Current Affairs

Gay victims of domestic violence urged to seek help

Amy Bourke June 6, 2007
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Victims of domestic abuse in same-sex relationships are being urged to seek help from the police and victim support organisations.

Research suggests that domestic abuse is as common, and as severe, in same-sex couples as among heterosexual couples.

Two women a week and 30 men a year die in England and Wales as a result of domestic abuse.

In the past, same-sex partner abuse has not always been recognised as a major issue, either by the LGBT community or by the police.

But Greater Manchester Police have put together an initiative to urge victims to seek help now.

The issue has been raised by the Greater Manchester Police’s Lesbian and Gay Staff Affiliation (LAGSA.)

Darrelle Lynch from GMP LAGSA said: “It is fair to say that victims of domestic abuse have been let down in the past, but times have changed and so have the police. GMP LAGSA is ensuring that this issue is raised at the highest levels within Greater Manchester Police.

“We know how frightening it is to come to the police – figures show it takes 35 attacks before a victim will come to us – but you will get the support you need.

“We have trained officers who know how to help you take the first step to consider all your options and look into the help available if you make the decision to leave.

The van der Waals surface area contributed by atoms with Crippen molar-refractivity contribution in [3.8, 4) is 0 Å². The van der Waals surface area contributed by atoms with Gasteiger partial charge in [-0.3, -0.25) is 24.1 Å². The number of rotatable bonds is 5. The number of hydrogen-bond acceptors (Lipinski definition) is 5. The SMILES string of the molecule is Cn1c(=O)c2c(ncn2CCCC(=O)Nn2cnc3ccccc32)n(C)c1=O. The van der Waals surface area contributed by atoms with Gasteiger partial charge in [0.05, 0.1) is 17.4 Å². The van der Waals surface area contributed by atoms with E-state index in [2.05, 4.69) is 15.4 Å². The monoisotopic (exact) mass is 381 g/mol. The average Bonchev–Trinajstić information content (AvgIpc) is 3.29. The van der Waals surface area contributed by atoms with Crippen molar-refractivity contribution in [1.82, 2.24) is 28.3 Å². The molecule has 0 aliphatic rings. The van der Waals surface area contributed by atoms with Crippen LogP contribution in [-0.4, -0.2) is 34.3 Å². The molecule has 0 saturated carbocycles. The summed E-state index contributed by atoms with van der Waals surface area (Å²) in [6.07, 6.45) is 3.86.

“A common justification used by many abusers after an attack is ‘I’m sorry, I love you, it will never happen again’.

“This is not love and there is never any excuse for domestic abuse.”

Darrelle added that it is not just victims who can report domestic abuse.

“If a member of your family or a friend is a victim of domestic abuse, you can still tell police and we can now act on the information or evidence you give us.

“We will always do it sensitively – our chief concern is to help the man or woman in the abusive relationship.”

To contact your local domestic abuse unit in Manchester, call the GMP switchboard on 0161 872 5050. In an emergency where there is an immediate threat to life or property, always call 999.

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